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What Is Depression?

What Is Depression?

What Is Depression?

What Is Depression?

Depression (major depressive disorder) is widespread and significant medical condition that has negative impact on how you feel, think, and behave. What Is Depression?
It is also, thankfully, treatable. 
Depression produces unhappiness and/or loss of interest in previously appreciated activities. 
It can cause slew of mental and physical issues, as well as reduction in your capacity to operate at work and at home.

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Symptoms of depression can range from moderate to severe, and include:

  1. Sadness is gloomy state of mind
  2. Loss of interest or pleasure in previously appreciated activities
  3. Appetite changes – weight loss or increase that isn’t connected to dieting
  4. Sleeping problems or sleeping too much
  5. Increased weariness or loss of energy
  6. Increased involuntary physical activity (e.g., inability to sit still, pacing, and handwringing) or slower movements or speech (these actions must be severe enough to be observable by others)
    Feeling worthless or remorseful
  7. Thinking, concentrating, or making decisions is difficult.
  8. Suicide or death thoughts

What Is Depression?

For a diagnosis of depression, symptoms must continue at least two weeks and show a change in your previous level of functioning.

What Is Depression?Also, medical diseases (e.g., thyroid difficulties, a brain tumour, or vitamin deficiency) can resemble depressive symptoms, so it’s crucial to screen out any underlying medical issues.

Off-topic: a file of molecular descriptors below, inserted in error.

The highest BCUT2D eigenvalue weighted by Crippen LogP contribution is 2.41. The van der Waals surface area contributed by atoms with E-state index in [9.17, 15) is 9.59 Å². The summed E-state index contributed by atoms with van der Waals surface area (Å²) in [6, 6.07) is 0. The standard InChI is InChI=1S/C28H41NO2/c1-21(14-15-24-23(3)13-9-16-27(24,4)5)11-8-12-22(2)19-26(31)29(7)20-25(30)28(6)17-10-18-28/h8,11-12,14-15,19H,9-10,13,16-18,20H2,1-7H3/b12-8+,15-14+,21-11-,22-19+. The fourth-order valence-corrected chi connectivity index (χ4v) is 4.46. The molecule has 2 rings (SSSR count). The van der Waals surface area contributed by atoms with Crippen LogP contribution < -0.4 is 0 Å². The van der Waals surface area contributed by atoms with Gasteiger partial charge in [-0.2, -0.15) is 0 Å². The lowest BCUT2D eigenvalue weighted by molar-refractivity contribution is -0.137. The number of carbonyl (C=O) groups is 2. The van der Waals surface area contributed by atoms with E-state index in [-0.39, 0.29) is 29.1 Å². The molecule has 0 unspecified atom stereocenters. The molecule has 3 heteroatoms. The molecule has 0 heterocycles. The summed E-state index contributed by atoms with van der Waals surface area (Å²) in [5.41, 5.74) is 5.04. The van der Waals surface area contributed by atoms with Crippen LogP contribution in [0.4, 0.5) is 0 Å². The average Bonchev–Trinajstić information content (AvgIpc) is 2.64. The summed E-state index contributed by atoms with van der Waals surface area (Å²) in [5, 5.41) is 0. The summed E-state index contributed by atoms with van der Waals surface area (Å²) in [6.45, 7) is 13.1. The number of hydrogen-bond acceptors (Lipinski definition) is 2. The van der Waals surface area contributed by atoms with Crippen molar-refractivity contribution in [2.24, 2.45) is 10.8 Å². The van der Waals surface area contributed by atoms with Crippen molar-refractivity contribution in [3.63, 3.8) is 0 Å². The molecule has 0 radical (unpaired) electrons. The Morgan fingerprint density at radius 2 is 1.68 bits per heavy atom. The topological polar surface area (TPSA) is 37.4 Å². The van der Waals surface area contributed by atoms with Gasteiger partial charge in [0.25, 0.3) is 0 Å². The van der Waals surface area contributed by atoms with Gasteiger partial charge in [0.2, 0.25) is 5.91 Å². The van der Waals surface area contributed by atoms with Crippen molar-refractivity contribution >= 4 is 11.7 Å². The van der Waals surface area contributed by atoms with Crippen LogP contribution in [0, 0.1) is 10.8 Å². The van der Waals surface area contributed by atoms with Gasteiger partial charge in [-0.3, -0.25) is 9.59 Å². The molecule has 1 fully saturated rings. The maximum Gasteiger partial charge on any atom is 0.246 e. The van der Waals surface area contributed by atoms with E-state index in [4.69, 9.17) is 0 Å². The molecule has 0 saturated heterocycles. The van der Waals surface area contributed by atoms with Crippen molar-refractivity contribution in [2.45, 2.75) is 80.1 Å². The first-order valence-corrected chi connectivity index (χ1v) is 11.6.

In any given year, a depressed mood is about one in every 15 people (6.7 per cent). One in every six people (16.6%) will suffer from depression at some point in their lives. Depression can strike at any age, but it is most common in late adolescence and early adulthood. Women are more prone to suffer from mental illness than males. According to some research, one-third of women will have a significant depressive episode over their lives.

Sadness, Sorrow, and Sadness are not the same as depression.

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A person’s grief might be exacerbated by the death of a loved one, the loss of a career, or the termination of a relationship. It’s natural to experience sadness or sorrow in response to such circumstances. Those who have suffered a loss may describe themselves as “depressed.”

However, sadness is not the same as depression. Grief is a natural and individual process that shares some of the same characteristics as depression. Grief and depression can both cause extreme sadness and a withdrawal from daily activity. They’re also distinct in a number of ways:

  1. In sorrow, painful emotions come in waves, frequently blended with happy recollections of the deceased. Mood and/or interest (pleasure) are reduced during the majority of two weeks in serious depression.
    Self-esteem is frequently preserved during sorrow. Feelings of worthlessness and self-loathing are typical in serious depression.
  2. When thinking of or fantasising about “joining” a deceased loved one, thoughts of death may arise. In serious depression, thoughts turn to take one’s life because one feels worthless or unworthy of living, or because one is unable to cope with the anguish of despair.

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